Adventure Camp: Intensive Treatment for Selective Mutism
Adventure Camp is an in-vivo, in-situ exposure therapy program designed to simulate the classroom environment. In the simulated classroom, your child has the opportuity to practice his/her communication goals. Each child is assigned to a counselor (1:1 ratio) and the counselor applies evidence-based therapeutic strategies to habituate to anxiety and increase verbal communication. Click here to read more about this intensive therapy for selective mutism.
REGISTRATION FOR ADVENTURE CAMP 2020 will open at the end of January, 2020.
REGISTRATION FOR WINTER ADVENTURE 2020 will open in November, 2019.
Adventure Camp: Intensive Treatment for Children with Selective Mutism
The purpose of this study is to investigate the treatment effect of Adventure Camp (AC) - an intensive, behaviorally-focused exposure therapy program for children with selective mutism (SM). The reason this study is needed is to address the dearth of research for selective mutism treatment, and to add to the understanding of cognitive behavioral exposure therapy for treating SM.
Research examining effective treatments for SM is on the rise but still is relatively underdeveloped. SM is characterized by a "consistent failure to speak in specific social situations in which there is an expectation for speaking (e.g., school) despite speaking in other situations," (American Psychiatric Association, 2013). SM is typically recognized in schools when a child does not talk after one month or more of being in school. The child may not speak to teachers, peers, and sometimes not even to their parents in the school, despite speaking normally at home. SM is conceptualized as an anxiety disorder and has 97% comorbidity rate with social anxiety disorder (Black & Udhe, 1995; Dummit et al., 1997; Yeganeh et al., 2003). Even though anxiety disorders are the number one mental illness in children and adolescents, they remain the least understood mental health problem in this population (Costello et al., 1996; Zahn-Waxler et al., 2000). There's even less understanding of SM, which, according to Bergman et al. (2002), has a prevalence rate of .71%, affecting about 1 out of every 140 children. Furthermore, there is insufficient knowledge about effective treatments for SM. As of the date of this writing, there are only two randomized controlled trials for SM treatment (Bergman et al., 2013; Oerbeck et al., 2013), both of which have demonstrated significant findings for behaviorally-focused exposure therapy, and maintenance of treatment gains at one-year follow-up (Oerbeck et al., 2014).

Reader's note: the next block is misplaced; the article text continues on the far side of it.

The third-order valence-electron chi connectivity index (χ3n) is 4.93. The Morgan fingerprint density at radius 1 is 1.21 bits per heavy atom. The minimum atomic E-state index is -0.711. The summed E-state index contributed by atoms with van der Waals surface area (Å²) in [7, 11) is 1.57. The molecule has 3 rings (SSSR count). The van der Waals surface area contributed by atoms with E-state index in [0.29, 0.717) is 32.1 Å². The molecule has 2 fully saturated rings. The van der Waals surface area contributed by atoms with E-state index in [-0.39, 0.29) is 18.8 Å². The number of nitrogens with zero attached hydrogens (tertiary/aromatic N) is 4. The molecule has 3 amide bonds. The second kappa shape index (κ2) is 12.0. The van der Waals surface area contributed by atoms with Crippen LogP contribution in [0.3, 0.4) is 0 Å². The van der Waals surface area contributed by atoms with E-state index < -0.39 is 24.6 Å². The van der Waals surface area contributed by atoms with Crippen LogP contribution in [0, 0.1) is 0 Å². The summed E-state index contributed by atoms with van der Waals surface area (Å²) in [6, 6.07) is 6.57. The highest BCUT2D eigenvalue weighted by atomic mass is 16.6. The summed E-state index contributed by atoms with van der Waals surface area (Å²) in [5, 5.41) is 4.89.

Adventure Camp uses a behaviorally-focused exposure therapy approach within a group setting. Studying Adventure Camp will hopefully add to our knowledge about SM treatments.